I wrote about the ScoopMonkey business-to-business rating and review service (think Angieslist for truckers and brokers) a little earlier in the year. Having made strides in recent times by inking partnerships to be the go-to business-rating service within a variety of load boards, as previously written, the company’s now taking up carriers’ and brokers’ concerns with the CSA Safety Measurement System and offering what company CEO calls “technology’s response to the ineffectiveness and incompleteness of CSA scores, giving motor carriers the opportunity to share the other side of the story.”
— ScoopMonkey (@TheScoopMonkey) November 5, 2015
As you can see in the screenshot from within their new “CSA Score Explainer” tool, the company has developed a feature within ScoopMonkey.com that allows motor carriers to explain their CSA scores and provide more context than a number or threshold can offer.
“Government scores are only a number and don’t provide a complete or even accurate picture of motor carrier safety, and we as an industry can’t rely solely on inspections and audits when making hiring decisions,” says Peloke. “Our CSA Score Explainer is technology’s response to the ineffectiveness and incompleteness of CSA scores, giving motor carriers the opportunity to share the other side of the story and the reasons” why their scores are high or, as it were, low or nonexistent. If you have a ScoopMonkey account set up for your business, you can check out the tool via this link. If not, you’ll need to register there with your DOT number to do so.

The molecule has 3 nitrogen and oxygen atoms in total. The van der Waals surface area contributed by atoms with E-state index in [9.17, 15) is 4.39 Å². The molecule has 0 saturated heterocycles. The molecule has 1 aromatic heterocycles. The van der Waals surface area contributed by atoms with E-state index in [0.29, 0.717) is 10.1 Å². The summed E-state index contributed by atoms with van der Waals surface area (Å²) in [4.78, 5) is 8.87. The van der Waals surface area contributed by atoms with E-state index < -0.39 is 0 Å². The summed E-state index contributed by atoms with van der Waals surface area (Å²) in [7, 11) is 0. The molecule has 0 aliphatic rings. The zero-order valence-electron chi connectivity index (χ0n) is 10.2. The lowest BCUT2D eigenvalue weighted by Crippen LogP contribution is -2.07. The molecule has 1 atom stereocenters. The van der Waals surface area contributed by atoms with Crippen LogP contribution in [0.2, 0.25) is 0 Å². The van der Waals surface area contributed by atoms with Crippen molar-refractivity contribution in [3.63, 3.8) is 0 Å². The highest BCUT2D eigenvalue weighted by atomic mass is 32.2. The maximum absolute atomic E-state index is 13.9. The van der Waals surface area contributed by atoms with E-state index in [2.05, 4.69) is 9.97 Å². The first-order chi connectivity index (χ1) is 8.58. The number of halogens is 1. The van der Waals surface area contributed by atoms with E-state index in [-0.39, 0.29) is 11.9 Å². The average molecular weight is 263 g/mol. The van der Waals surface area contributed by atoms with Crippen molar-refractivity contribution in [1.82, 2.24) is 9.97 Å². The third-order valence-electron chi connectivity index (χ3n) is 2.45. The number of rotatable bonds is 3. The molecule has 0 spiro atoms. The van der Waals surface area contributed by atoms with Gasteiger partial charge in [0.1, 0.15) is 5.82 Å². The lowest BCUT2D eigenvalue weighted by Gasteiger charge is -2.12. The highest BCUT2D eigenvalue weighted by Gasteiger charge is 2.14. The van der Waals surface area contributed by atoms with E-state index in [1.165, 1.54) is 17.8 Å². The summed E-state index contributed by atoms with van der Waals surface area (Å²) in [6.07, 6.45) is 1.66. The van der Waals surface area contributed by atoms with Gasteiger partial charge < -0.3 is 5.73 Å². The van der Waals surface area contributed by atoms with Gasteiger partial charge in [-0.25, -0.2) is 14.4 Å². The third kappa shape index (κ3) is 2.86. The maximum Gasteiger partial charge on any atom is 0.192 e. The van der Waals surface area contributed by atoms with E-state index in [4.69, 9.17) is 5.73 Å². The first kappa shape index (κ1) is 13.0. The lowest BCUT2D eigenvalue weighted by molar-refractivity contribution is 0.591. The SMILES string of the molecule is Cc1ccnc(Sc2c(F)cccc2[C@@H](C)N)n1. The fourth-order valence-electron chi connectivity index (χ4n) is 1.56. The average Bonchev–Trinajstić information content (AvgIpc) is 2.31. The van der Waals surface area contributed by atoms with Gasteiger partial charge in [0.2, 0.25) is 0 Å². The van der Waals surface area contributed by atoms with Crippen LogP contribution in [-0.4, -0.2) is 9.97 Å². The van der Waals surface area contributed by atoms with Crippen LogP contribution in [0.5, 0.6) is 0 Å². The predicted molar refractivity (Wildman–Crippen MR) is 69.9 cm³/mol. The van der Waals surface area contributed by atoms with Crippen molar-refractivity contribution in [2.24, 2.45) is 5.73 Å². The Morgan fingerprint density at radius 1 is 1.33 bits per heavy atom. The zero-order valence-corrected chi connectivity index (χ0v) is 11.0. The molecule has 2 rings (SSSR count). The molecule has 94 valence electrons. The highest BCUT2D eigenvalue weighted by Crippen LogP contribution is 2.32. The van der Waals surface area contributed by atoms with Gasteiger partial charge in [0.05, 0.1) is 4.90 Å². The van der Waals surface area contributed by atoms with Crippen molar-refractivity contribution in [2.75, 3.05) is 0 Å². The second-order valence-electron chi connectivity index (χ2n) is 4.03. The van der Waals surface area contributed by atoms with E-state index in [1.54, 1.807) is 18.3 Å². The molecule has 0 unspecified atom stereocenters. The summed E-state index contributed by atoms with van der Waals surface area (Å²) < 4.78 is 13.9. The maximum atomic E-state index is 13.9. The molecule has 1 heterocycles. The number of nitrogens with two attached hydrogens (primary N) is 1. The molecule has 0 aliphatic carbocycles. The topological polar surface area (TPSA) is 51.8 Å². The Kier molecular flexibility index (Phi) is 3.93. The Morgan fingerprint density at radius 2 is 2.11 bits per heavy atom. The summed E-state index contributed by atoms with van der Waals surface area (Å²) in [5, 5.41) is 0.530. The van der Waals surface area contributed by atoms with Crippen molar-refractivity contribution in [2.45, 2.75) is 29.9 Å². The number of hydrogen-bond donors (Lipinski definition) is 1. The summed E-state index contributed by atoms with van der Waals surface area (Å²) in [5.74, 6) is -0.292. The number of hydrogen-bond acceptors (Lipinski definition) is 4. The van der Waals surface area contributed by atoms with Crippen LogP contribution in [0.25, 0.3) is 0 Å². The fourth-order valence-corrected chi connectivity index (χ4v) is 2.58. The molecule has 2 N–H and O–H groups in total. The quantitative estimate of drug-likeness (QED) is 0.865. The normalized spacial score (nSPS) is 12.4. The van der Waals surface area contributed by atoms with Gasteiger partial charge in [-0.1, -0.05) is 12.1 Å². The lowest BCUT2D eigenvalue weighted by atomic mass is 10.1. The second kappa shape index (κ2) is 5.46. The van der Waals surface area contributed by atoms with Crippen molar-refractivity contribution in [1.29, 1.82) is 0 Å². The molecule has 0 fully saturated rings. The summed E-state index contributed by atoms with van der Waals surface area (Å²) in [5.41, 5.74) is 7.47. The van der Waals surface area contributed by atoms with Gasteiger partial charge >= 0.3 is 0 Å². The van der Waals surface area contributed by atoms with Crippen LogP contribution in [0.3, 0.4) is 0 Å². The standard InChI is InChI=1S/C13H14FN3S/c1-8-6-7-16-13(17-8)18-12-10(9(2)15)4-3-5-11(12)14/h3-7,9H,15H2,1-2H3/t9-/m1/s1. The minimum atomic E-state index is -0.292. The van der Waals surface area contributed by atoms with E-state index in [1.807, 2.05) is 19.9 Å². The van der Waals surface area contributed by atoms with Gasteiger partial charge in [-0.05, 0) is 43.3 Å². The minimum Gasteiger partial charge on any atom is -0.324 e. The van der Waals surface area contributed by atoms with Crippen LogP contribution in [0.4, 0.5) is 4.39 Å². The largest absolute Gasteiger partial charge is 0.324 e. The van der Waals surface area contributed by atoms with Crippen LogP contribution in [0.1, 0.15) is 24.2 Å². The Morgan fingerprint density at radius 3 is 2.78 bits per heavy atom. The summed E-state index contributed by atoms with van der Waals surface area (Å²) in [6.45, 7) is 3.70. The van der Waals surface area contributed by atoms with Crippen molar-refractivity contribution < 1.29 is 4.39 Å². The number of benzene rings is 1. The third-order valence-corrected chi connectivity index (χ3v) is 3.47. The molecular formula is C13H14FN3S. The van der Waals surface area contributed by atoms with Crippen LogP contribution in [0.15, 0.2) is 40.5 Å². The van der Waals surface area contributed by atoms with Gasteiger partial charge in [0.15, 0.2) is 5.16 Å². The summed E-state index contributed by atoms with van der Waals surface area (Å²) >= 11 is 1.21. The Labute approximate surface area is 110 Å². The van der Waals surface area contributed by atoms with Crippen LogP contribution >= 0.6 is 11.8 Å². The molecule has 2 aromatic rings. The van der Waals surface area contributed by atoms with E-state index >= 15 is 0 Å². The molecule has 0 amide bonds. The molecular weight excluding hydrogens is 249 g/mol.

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The tool may be too little too late, however, given both House and Senate versions of the highway bill contain language that would remove CSA percentile rankings from public view, necessarily dampening their use in carrier-vetting decisions by brokers and shippers. Language in the House version, as I reported previously, however, would continue to allow the agency to publish the absolute measures (which are numbers themselves, though not percentiles, in the Safety Measurement System’s BASIC categories of measurement).
I wonder if, absent percentile rankings, such measures would become something of a standard for carrier vetting in and of themselves? If they are to remain publicly available, perhaps there’s another argument for truly fixing the “interim hiring standard” — aka “poison pill” — I’ve written so much about.
For more, read this story from last week — at last check the hiring standard as written in the House version, notably excluding Conditional and Unrated carriers, remained as House/Senate got to work on reconciling the highway bills’ differences.
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